That was the last anyone saw of him. For a vear and a half the family waited for word and searched for some clue to his whereabouts. Mr. Duc, An's wife and the children clung to the hope and belief that he was alive. They were convinced that no one would kill a man for no reason whatever. An was a teacher. He was not a member of the armed forces nor did he work for a political party. He taught young children and earned a modest living.

Then the city of Hue was rocked by the discovery of the first mass grave and reports that thousands of civilians had been murdered after being forced to carry weapons, ammunition and food supplies for the enemy on their withdrawal from Hue. When yet another mass grave was discovered Mr. Duc, despite his conviction, went, as did thousands of others, to check for some possible trace of his son. About half a dozen times he elbowed his way through the crowds whenever another mass grave was found. He found nothing and his hope were strenghtened that maybe, after all. An was still alive, still in enemy hands but sooner or later would be released.

Mr. Duc's search ended at the mass grave of Da Mai Brook, some ten kilometers from Hue. There he found the ragged remains of a shirt An wore when he left the house with the two Viet Cong soldiers. Mr. Duc remembered the shirt well for it was one of three sportshirts An's wife had given him for his 28th birthday. He also discovered An's string of beads with a small medallion of the Buddha.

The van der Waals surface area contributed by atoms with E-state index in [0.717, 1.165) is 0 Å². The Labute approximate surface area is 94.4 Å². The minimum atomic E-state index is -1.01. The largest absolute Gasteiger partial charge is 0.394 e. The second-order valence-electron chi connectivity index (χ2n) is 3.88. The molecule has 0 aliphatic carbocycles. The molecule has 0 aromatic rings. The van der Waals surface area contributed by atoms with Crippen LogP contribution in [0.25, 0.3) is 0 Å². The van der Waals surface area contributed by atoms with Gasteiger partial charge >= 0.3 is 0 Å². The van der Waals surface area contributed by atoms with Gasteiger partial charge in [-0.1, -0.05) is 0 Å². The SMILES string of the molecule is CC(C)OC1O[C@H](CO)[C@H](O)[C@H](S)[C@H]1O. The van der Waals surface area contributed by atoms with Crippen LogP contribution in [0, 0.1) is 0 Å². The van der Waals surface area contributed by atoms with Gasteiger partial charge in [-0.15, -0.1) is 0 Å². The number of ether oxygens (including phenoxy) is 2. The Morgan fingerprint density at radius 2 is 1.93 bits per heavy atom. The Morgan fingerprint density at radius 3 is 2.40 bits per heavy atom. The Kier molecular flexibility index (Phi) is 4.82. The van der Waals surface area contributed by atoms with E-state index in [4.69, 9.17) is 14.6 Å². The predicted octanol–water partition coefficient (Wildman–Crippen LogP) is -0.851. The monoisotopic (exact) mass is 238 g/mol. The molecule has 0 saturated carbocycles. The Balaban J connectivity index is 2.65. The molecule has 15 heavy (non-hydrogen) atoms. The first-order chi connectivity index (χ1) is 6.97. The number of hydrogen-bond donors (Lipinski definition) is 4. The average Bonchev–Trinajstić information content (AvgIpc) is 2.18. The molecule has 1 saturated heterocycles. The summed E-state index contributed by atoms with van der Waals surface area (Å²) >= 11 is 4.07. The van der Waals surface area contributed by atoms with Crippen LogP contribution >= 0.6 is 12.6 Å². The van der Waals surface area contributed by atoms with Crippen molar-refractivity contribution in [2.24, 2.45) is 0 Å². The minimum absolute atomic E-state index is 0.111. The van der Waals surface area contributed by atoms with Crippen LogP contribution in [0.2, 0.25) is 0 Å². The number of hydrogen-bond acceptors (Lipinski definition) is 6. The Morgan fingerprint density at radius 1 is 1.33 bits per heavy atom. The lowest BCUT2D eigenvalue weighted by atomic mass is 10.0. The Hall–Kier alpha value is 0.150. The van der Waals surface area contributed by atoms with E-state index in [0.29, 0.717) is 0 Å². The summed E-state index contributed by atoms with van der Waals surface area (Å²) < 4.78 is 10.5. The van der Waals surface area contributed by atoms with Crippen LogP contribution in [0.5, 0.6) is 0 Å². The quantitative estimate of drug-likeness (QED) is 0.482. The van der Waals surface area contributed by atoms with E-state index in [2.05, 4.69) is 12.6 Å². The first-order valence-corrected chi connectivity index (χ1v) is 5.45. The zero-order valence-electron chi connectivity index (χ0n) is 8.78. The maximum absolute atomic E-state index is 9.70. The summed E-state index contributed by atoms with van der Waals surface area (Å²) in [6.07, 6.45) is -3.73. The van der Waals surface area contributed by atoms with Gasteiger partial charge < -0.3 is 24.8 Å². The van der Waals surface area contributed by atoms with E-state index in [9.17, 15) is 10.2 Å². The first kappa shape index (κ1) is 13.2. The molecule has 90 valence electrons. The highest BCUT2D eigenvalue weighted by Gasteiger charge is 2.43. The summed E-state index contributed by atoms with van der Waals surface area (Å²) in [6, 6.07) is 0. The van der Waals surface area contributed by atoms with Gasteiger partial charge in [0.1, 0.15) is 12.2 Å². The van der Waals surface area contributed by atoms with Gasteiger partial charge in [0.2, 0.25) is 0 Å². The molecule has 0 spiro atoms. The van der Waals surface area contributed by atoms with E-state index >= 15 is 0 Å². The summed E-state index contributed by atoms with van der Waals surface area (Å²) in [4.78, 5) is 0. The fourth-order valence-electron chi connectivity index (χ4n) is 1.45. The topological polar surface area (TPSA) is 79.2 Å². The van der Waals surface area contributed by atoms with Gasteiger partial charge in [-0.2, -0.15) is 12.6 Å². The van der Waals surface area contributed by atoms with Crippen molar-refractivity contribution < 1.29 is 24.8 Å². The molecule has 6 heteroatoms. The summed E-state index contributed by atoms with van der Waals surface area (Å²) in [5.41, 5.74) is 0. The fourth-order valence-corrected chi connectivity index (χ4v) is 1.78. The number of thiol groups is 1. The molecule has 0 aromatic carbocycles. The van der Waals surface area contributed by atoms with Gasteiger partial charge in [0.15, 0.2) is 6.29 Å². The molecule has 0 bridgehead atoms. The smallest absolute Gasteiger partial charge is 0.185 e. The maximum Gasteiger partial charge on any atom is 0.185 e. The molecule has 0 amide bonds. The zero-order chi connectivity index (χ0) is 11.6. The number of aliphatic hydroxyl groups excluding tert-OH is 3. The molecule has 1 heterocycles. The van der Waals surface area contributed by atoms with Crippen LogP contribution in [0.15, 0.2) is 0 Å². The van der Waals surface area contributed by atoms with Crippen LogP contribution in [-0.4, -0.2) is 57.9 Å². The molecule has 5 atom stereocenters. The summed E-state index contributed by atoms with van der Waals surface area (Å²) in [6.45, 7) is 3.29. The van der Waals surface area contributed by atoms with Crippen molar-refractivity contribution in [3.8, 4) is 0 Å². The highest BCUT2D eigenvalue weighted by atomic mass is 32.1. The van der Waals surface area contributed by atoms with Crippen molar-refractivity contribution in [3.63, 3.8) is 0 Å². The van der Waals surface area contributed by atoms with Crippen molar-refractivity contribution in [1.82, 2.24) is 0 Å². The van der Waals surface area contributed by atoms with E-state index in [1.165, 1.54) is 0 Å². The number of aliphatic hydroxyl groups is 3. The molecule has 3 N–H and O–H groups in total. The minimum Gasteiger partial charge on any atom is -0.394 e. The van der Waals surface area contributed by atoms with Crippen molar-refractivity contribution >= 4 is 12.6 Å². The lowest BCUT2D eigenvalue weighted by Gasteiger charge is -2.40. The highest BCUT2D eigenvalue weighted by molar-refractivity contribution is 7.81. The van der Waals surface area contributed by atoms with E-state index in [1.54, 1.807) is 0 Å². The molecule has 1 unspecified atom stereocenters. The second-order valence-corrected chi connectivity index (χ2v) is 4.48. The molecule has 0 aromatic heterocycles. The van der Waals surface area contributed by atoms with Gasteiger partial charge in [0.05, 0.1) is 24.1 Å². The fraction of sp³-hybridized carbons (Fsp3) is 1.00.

This year's Tet was no joyous occasion for the family. Nor was it for the families of more than three thousand other victims in Hue who met An's fate.

Mr. Duc has grown older. wearier and sadder. To him Tet is a memorial to his beloved son and recalls the heart-rending sight of his young daughter-in-law lying prostrate before the family altar and her barely audible moan of "Why, oh why, did they have to kill him?"

Figure captions: Tet hold sad memories for Mrs An and her three young sons. Memorial service for Tran Xuan An, who was murdered during the enemy's Tet offensive on Hue in 1968.